But court records show that the attorney general’s office, which Rudofsky represents, continued to raise sovereign immunity while seeking to dismiss a Freedom of Information Act lawsuit seeking records related to the state’s execution drug supply.
Asked by a reporter about the claims of sovereign immunity in that case, a spokesman for the attorney general’s office said in a statement: “The argument in our … brief was that the decision to not disclose documents was consistent with FOIA and therefore not a violation of state law.
“In instances where there is a violation of state law, Andrews does not prevent a FOIA lawsuit, which is what the Solicitor General testified to today.”
Attorneys for the University of Arkansas System, who argued the case against a bookstore manager seeking overtime wages in Andrews, also told lawmakers they would not use the new precedent in attempts to dismiss lawsuits over public records requests.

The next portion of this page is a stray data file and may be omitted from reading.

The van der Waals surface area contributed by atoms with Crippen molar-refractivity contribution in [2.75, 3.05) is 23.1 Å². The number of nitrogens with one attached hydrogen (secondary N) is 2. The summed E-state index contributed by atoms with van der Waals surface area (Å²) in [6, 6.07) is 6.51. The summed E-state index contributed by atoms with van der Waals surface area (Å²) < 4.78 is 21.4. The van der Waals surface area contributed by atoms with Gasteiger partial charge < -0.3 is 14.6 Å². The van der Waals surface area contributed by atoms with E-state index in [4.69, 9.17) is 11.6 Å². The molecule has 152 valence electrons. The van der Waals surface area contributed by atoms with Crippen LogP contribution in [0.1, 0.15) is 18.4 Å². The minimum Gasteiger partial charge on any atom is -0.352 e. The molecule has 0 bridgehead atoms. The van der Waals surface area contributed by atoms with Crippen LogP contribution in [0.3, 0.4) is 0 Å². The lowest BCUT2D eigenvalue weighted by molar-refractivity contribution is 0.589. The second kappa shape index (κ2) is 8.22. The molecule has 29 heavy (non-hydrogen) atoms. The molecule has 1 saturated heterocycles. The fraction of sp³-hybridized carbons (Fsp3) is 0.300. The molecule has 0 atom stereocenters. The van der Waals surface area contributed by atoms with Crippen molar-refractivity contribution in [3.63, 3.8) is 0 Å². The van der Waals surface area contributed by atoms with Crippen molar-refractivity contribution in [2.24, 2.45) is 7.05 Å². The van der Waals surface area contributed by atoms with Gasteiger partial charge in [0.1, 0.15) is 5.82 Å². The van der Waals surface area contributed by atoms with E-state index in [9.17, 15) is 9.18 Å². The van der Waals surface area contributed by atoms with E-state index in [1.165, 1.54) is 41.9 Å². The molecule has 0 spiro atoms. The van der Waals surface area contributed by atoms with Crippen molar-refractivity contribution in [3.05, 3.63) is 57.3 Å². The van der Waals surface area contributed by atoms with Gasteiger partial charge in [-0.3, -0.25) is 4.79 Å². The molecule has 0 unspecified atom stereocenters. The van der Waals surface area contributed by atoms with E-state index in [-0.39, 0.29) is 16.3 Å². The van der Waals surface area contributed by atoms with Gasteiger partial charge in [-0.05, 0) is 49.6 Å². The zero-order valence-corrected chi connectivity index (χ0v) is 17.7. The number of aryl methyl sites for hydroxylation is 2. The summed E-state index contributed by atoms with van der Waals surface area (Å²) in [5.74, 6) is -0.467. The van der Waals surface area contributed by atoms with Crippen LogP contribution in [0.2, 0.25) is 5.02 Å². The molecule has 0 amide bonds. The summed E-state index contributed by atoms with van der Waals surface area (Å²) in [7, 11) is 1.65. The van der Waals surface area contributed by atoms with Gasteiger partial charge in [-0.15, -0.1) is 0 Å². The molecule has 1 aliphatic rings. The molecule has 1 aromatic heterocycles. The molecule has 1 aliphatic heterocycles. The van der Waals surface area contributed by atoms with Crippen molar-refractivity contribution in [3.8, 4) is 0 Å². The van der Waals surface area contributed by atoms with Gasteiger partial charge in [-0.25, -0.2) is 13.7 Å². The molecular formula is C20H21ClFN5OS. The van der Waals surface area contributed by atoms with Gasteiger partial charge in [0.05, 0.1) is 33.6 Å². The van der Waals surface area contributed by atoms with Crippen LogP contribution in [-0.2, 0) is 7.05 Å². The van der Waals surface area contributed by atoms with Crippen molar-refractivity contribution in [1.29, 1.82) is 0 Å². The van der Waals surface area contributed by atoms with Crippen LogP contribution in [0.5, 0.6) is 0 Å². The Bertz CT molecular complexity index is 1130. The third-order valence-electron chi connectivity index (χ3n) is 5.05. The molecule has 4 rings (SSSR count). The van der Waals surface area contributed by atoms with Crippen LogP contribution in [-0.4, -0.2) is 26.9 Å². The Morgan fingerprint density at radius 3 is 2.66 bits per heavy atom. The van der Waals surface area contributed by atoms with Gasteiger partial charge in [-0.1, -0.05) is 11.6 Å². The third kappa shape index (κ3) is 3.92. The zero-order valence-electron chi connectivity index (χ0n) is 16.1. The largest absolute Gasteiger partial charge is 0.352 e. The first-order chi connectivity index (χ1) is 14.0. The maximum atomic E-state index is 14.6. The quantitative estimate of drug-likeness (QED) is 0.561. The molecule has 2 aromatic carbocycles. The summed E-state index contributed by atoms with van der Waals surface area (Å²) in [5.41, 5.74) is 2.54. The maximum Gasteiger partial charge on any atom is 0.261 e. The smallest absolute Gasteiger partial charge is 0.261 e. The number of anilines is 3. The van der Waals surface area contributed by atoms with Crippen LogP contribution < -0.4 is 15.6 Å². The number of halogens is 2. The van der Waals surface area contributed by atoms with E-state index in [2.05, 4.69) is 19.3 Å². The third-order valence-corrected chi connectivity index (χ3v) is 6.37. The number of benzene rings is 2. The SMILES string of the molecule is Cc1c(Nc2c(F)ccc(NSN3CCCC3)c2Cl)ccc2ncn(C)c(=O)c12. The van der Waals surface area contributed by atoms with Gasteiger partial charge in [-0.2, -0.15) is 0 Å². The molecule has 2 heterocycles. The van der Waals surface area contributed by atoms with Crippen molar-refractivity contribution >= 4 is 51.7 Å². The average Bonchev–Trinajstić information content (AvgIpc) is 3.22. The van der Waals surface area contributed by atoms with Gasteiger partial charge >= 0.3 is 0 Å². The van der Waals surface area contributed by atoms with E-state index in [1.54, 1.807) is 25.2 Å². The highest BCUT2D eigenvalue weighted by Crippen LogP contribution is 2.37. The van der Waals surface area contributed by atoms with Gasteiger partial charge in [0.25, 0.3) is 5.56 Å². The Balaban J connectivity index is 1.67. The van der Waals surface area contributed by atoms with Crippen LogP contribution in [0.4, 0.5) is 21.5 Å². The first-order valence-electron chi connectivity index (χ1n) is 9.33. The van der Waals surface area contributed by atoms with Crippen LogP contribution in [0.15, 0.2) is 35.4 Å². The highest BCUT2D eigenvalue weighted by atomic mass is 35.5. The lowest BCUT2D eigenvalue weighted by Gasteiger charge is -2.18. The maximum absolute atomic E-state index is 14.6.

The university system also intends to fully comply with the Arkansas Minimum Wage Act, said attorneys David Curran and JoAnn Maxey, even though the court’s opinion said the system could not be sued for back wages. The plaintiff, Michael Andrews, had claimed the system owed him overtime pay; the state said he should go through the Claims Commission.
Senate President Pro Tempore Jonathan Dismang, R- Searcy, also expressed concerns that Attorney General Leslie Rutledge — who represents the state — had filed an amicus brief supporting the university system while not asking for lawmakers’ input.
“This case lessened our abilities. We lost some control as a Legislature,” Dismang said.
Ballinger said any constitutional amendment to allow the Legislature to waive sovereign immunity would likely have to come from a public petition process.
That process would require more than 84,000 signatures to be obtained in order to get a proposed amendment on the ballot this November. So far, wording for one proposal has been submitted to the attorney general’s office for approval.